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Book Review

‘Telling the Bees’


BookCourtesy of Beaverdale Books

Review by Fay Jones


March 2013


CNA - Stop HIV Iowa

320 pp.

Hesketh’s haunting, heartfelt first novel tells the story of Albert Honig, an elderly beekeeper who lives in Southern California. As the book opens, Albert comes upon the dead bodies of his longtime neighbors, Claire and Hilda; the sisters appear to have been murdered in their home. Shocked and saddened by the sight, Albert begins to relive memories of his time growing up with the bee ladies. And, as he speaks over the months with the detective handling the case, Albert patches together the more secreted and confusing moments that occurred in their lives, especially in his relationship with Claire.               

Albert had a special fondness for Claire, who often joined him and his father in their bee work, but his reserved nature did not permit him to explore his feelings, so he silently watched as Claire met with her various suitors. After a conflict when they are older, they cease speaking to one another for years until Albert finds the sisters murdered.                

Albert’s quiet, ritualized life becomes interrupted with the memories and secret moments he’d tamped down, and he mourns Claire and regrets their estrangement. As Albert works his bees, he reflects on what happened over the years; as he reminisces — and as he obtains new information from Detective Grayson — he comes to more fully realize Claire’s situation and faces regret for not being there for her more, as he realizes she could have used an ally. He is haunted by these ghosts from the past and faces a profound sense of loss: for his friend, for what could have been, for his faith, “what little faith (he) had left in all (he) still held dear.”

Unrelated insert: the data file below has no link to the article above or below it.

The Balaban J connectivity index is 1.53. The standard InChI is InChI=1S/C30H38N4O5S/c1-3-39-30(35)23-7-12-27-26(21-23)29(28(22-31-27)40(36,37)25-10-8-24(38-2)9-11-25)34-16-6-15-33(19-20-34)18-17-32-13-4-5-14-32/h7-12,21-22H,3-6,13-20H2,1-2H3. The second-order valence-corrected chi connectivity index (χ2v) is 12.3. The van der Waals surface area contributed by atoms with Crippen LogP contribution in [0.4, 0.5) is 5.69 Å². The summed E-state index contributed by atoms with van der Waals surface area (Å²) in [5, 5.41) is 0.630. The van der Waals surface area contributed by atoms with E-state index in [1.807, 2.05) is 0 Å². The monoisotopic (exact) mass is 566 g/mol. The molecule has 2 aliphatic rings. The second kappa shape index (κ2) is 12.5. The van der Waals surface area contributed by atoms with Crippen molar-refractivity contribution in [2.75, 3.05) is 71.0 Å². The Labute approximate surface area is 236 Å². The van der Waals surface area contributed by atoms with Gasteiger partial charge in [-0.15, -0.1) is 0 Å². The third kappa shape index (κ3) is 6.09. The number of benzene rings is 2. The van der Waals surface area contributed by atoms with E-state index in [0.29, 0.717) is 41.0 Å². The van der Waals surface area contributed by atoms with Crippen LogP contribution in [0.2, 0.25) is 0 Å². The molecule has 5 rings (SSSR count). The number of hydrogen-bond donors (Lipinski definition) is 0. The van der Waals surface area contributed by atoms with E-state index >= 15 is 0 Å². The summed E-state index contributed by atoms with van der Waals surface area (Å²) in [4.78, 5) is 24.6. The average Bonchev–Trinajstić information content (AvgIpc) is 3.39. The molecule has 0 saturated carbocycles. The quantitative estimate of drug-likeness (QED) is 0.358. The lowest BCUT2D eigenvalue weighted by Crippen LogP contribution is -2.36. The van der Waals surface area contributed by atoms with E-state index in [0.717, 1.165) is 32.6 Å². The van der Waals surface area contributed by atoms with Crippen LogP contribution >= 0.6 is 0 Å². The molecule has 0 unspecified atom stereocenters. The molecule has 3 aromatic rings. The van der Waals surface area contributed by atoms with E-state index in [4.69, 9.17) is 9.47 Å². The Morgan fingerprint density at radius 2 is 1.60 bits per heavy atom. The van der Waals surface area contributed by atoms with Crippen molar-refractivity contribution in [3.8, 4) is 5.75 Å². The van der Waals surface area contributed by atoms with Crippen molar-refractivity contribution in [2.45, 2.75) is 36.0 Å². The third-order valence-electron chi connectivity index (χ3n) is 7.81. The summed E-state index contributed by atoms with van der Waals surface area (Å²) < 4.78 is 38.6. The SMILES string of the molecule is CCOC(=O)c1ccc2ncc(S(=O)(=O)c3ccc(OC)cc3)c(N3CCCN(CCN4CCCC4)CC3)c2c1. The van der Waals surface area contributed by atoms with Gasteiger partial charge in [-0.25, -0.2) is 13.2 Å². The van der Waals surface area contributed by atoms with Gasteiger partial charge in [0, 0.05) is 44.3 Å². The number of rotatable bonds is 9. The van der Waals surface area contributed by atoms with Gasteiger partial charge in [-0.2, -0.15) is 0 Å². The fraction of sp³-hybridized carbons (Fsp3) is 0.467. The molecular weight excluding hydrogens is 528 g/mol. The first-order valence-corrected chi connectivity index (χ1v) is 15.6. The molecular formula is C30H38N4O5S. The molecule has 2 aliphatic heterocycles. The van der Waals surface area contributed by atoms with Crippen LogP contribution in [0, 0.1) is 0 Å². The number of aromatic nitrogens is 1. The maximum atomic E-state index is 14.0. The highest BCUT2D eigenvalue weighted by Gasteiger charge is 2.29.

Hesketh includes a lot of information about bees, whether a bit of factual information or bee lore at the beginning of each chapter or in Albert’s narrative. This helps to shape the reader’s sense of who Alfred is, this man with his quiet, intense focus and connection to his bees. The insulation of the setting and Hesketh’s rich details heighten the ache of the story and the feelings of loss and regret as Albert looks back over his life and confronts his memories and his own impending departure. CV

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